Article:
30 JANVIER 2013 NEWS: Carrick on Suir - Naples - Clovis - Guernesey - Wiltshire -







IRLANDE266028554.jpg Carrick on Suir - A hoard of 81 gold coins dating from the 17th century that was found by builders working on a Carrick-on-Suir town centre pub has been hailed by the National Museum of Ireland as one of the most significant discoveries of its kind ever in Ireland. The coins, dating as far back as 1630, were unearthed around 12 noon on Monday, January 14 by construction workers employed by building contractor Shane Comerford from Breanormore, Grangemockler while they were digging out a hole to lay a concrete pad in the front bar area of the pub that has been closed for the past three years. The coins were laid in a line together and the National Museum believes they may have been wrapped and held together by some material in the past that has not survived. The find consists of 81 gold coins dating to the reigns of Charles II, James II, William and Mary and William III. A National Museum spokesperson said no comparable 17th century hoard of gold coins has been found in Ireland since the discovery in Portarlington, Co. Laois, around 1947, of a hoard that contained little over 100 gold coins as well as some silver coins. According to the National Museum, the coins have yet to be examined in detail but they appear to be mainly Guineas and a small number of half Guineas. The Guinea was a British gold coin minted by the Royal Mint between 1663 and 1814 and they were called ‘Guineas’ because the gold used in making some of them came from West Africa. The site was investigated by archaeologists from the National Museum of Ireland and the National Monuments Service last week.


ITALIEnaples-unesco3-en.jpg Naples - A report published by the Corriere della Sera earlier this month revealed the alarming state of much of Naple’s cultural heritage. The report speaks of neglect and mismanagement by the local and national authorities, which led to the closure and abandonment of around 200 churches in the city. Some of these churches have been looted, some never received the necessary funds for their conservation, while others did receive them but never proceeded to the agreed projects, or closed for restoration but never opened again. Naples has the largest historic centre in Europe. In 1995, it was listed by UNSECO as a World Heritage Site. It seems this acknowledgement is only valid on paper, as the city’s residents pointed out in a petition that circulated at the end of last year calling for the city to be stripped of its Unesco title! The petition was signed by 16 civic committees and 60 leading intellectual figures. It claimed that the city did nothing to protect its treasures. It included photographs documenting the neglect throughout the city, that was symbolically presented by the group during Unesco’s 40th anniversary conference at the city’s Federico II University.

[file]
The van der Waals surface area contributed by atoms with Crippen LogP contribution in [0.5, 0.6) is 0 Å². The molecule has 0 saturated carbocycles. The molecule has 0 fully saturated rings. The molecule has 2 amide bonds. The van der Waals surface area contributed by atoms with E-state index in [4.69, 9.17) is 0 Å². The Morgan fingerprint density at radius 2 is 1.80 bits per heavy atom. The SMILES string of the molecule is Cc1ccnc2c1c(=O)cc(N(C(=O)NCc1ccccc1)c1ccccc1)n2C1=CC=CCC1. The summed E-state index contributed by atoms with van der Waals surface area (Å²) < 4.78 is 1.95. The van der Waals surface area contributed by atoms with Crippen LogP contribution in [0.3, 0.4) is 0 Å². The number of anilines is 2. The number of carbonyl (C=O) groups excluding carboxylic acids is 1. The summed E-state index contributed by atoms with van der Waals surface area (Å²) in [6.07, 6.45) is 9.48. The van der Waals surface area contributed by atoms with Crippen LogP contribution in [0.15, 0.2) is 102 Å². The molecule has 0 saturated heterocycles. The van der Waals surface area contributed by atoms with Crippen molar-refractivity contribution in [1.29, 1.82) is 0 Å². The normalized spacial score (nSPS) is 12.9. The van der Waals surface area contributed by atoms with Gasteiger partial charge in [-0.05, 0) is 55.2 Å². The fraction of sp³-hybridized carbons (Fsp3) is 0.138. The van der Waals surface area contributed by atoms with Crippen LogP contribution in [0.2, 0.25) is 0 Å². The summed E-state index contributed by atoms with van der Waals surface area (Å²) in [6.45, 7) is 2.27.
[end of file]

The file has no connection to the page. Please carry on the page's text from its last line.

USAimages-26.jpg Clovis - Comet explosions did not end the prehistoric human culture, known as Clovis, in North America 13,000 years ago, according to research published in the journal Geophysical Monograph Series. Researchers from Royal Holloway university, together with Sandia National Laboratories and 13 other universities across the United States and Europe, have found evidence which rebuts the belief that a large impact or airburst caused a significant and abrupt change to the Earth's climate and terminated the Clovis culture. They argue that other explanations must be found for the apparent disappearance. Clovis is the name archaeologists have given to the earliest well-established human culture in the North American continent. It is named after the town in New Mexico, where distinct stone tools were found in the 1920s and 1930s. Researchers argue that no appropriately sized impact craters from that time period have been discovered, and no shocked material or any other features of impact have been found in sediments. They also found that samples presented in support of the impact hypothesis were contaminated with modern material and that no physics model can support the theory. "The theory has reached zombie status," said Professor Andrew Scott from the Department of Earth Sciences at Royal Holloway. "Whenever we are able to show flaws and think it is dead, it reappears with new, equally unsatisfactory, arguments. "Hopefully new versions of the theory will be more carefully examined before they are published".


ROYAUME UNI65577654-dsc-0882.jpg 65588610-dsc-0890.jpg Guernesey - A Neolithic grave in Guernsey could be half-buried in soil and grassed-over to preserve it. Guernsey Museums and Art Galleries has asked for planning permission to conduct the work in Delancey Park and put up an information sign. States Archaeologist Dr Philip de Jersey said covering part of the stones would hopefully protect them. He said: "People have lit fires in between them so they crack... there's been graffiti... we want to stop that." The grave was discovered and excavated in 1919, 1932 and in the summers from 2009-2011.


ROYAUME UNIgb.png Wiltshire - Some of Wiltshire's most important archaeological sites are being targeted by thieves with metal detectors, according to police and English Heritage. They said ancient relics buried around Iron Age hill forts, are believed to have been taken by the so-called "nighthawks".

VIDEO = http://www.bbc.co.uk/news/uk-england-wiltshire-21252389